GREEN GROUPS have slammed an inquiry into the Renewable Energy Target scheme, saying it was penned by climate sceptics whose recommendations could cripple Tasmania's economy.
The RET program was designed to generate 20 per cent of Australia's electricity supply from renewable sources by 2020.
A four-member panel led by businessman Dick Warburton presented their findings on the scheme to the federal government yesterday.
The panel argued while the RET had met its objectives, it was an ''unjustifiably costly'' approach to reducing carbon emissions amid declining electricity demand.
Its authors advocated scaling back and shutting off access to the large-scale RET scheme (including projects such as wind farms), and scrapping the small-scale scheme (including household solar panels and water heaters) altogether.
Climate Councillor Tim Flannery said the ''biased and flawed'' review had already stymied investment in Australia's energy future.
Greens Senator Peter Whish-Wilson said the panel's recommendations would decimate Hydro Tasmania's profits.
Hydro generates about half Australia's renewable power, and has pumped several hundred million dollars worth of dividends into the state government's coffers from the RET scheme since it was established in 2001.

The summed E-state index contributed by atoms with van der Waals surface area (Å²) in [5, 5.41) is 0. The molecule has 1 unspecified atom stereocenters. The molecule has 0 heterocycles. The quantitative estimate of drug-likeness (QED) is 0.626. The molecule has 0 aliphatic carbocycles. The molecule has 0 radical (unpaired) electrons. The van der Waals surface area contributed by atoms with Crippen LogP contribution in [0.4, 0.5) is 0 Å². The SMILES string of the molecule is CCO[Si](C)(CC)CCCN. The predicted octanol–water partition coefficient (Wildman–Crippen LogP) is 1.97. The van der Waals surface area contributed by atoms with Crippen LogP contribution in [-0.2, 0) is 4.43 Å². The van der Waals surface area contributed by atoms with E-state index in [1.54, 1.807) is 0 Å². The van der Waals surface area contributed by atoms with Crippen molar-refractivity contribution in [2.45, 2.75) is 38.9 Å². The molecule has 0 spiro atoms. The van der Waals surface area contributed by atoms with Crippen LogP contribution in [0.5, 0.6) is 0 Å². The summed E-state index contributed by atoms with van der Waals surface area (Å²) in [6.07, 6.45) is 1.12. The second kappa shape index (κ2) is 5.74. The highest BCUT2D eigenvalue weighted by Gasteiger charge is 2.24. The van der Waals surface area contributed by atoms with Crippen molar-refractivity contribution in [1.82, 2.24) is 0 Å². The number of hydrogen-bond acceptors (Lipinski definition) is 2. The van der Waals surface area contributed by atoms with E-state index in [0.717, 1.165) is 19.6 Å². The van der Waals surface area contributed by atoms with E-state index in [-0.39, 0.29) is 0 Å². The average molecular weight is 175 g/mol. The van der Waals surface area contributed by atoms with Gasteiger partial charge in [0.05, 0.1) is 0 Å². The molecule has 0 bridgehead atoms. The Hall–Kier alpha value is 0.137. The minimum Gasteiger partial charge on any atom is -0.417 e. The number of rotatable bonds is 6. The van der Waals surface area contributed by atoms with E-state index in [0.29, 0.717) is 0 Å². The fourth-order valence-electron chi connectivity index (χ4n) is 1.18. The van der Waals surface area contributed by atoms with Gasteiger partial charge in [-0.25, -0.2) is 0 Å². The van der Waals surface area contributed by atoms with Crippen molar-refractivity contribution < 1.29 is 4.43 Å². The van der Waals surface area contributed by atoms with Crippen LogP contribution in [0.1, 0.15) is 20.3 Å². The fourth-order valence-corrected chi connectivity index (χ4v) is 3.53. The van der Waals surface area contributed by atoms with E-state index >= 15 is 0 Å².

The company expects to generate several hundred million more should be the target extend to 2030 as planned.
Outgoing chairman David Crean this week warned if the scheme was scrapped, the effect on Hydro's bottom line would be ''severe''.
Senator Whish-Wilson warned any such move would completely deplete the ''rivers of gold''.
''Projects like the $2 billion King Island wind farm will be scrapped and other exciting growth opportunities will be stopped in their tracks,'' Senator Whish-Wilson said.
''Recently Hydro Tasmania cut 100 jobs due in part to the loss of the carbon price,'' he said.
''How many more will occur if we lose the RET?''
Treasurer Peter Gutwein acknowledged the uncertainty over the RET's future on Thursday, but his maiden state budget did not explicitly account for any blow to the state's finances from a reduction in the target.
Energy Minister Matthew Groom said yesterday the scheme must remain in tact.
''Tasmania's existing investments in both hydro and wind generation must be protected and we will continue to lobby strongly for that to happen,'' Mr Groom said.
''The Commonwealth Government should maintain a framework which allows us to make the best use of our renewable generation assets.''
Bass Liberal HMR said renewable energy would continue to have an ''important long-term future'' in Australia, but needed to be balanced against the impact on electricity prices.
The federal government's decision on the future of the RET program is expected in coming weeks.